During divorce or separation proceedings in San Diego, most parents reach shared custody arrangements without assistance or with the help of attorneys. When couples cannot reach a custody plan independently, the court system may be required to intervene. If a judge needs to step in to make the decision, there will be a hearing scheduled where the judge will consider many factors and reports. The judge may also require parents to meet with a family court mediator.
When the court is determining custodial rights, it awards the following types of custody to parents:
Legal Custody: Parents can be awarded shared/joint or sole legal custody. Shared/joint legal custody means both parents have the right to be informed and shared in the obligations of a child’s health and educational matters. If a parent is awarded sole legal custody, they would be charged with making any significant health and educational choices alone. Parents with shared legal custody will have equal input when considering issues of legal custody.
Legal custody typically includes issues likes:
Educational or daycare choices
Mental health needs
Doctor’s appointments and medical needs
Physical Custody: Parents can receive shared/joint, primary, or sole physical custody. Shared/joint physical custody means minor children live at both parent’s houses. Visitation establishes when and how often the child is at one of the homes. Primary physical custody means parents share custody, but one parent has physical custody of the child more often than the other.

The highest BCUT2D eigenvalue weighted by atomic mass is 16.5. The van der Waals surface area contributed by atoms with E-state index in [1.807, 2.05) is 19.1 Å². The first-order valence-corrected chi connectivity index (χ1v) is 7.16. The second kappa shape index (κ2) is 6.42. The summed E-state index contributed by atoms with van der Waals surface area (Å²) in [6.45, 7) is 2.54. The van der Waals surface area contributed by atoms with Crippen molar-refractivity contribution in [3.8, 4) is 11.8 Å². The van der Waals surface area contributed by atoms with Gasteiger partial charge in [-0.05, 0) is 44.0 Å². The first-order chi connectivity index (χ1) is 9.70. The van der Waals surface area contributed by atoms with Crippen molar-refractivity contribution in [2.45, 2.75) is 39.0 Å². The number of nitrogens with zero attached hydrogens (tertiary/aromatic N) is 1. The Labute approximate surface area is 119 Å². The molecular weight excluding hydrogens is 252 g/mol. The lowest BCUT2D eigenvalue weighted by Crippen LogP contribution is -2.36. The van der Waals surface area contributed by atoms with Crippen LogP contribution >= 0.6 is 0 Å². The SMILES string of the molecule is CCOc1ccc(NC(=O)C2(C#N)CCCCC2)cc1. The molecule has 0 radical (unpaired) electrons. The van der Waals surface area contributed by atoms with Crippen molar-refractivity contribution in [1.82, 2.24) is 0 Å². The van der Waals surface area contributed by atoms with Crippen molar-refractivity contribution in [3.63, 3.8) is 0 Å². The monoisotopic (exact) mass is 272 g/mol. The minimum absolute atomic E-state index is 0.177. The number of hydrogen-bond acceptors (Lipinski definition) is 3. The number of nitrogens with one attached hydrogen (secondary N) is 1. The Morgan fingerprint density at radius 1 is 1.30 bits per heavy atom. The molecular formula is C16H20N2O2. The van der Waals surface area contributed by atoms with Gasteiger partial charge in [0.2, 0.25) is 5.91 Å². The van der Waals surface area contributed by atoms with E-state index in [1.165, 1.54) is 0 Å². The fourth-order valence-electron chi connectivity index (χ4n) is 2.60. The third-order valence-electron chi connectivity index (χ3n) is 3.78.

Sole physical custody can be assigned to one parent, which means one parent has the child most likely more than the other parent. As children age, parents will discover that it is difficult to split a child’s time equally. The spirit of shared and primary physical custody arrangements is awarded on the belief a child will have the benefit of time with their other parent as much as is feasible.
What Does a Child’s Best Interest Mean?
In California, the main factor that drives child custody decisions is the child’s best interest. A great deal of discretion is used in California courts to determine child custody decisions. When the court system is given the responsibility of determining custody, the primary factor it will consider is what is in the child's best interest in the case. A child’s best interest may seem like a broad determining factor, but the court considers a child’s best interest to include issues such as:
- The child’s wishes if they’re over the age of 12
- The emotional and mental stability of each parent
- The emotional and mental stability of the child
- Any history of violence, criminal activity, drugs or alcohol
- Each parent’s availability to monitor and care for the child
Because the scope of the child’s best interest is such a broad consideration, the court has a good deal of leeway when making custody arrangements. It’s always preferable for parents to work together to create a parenting plan both can honor. Shows your child better than you? Attorney Schneider loves helping families draft very specific child custody and visitation agreements that are right for the needs of their family. By giving the court this awesome responsibility, parents are giving the court the power to make this important decision.
Five Factors Taken Into Consideration in California Child Custody Cases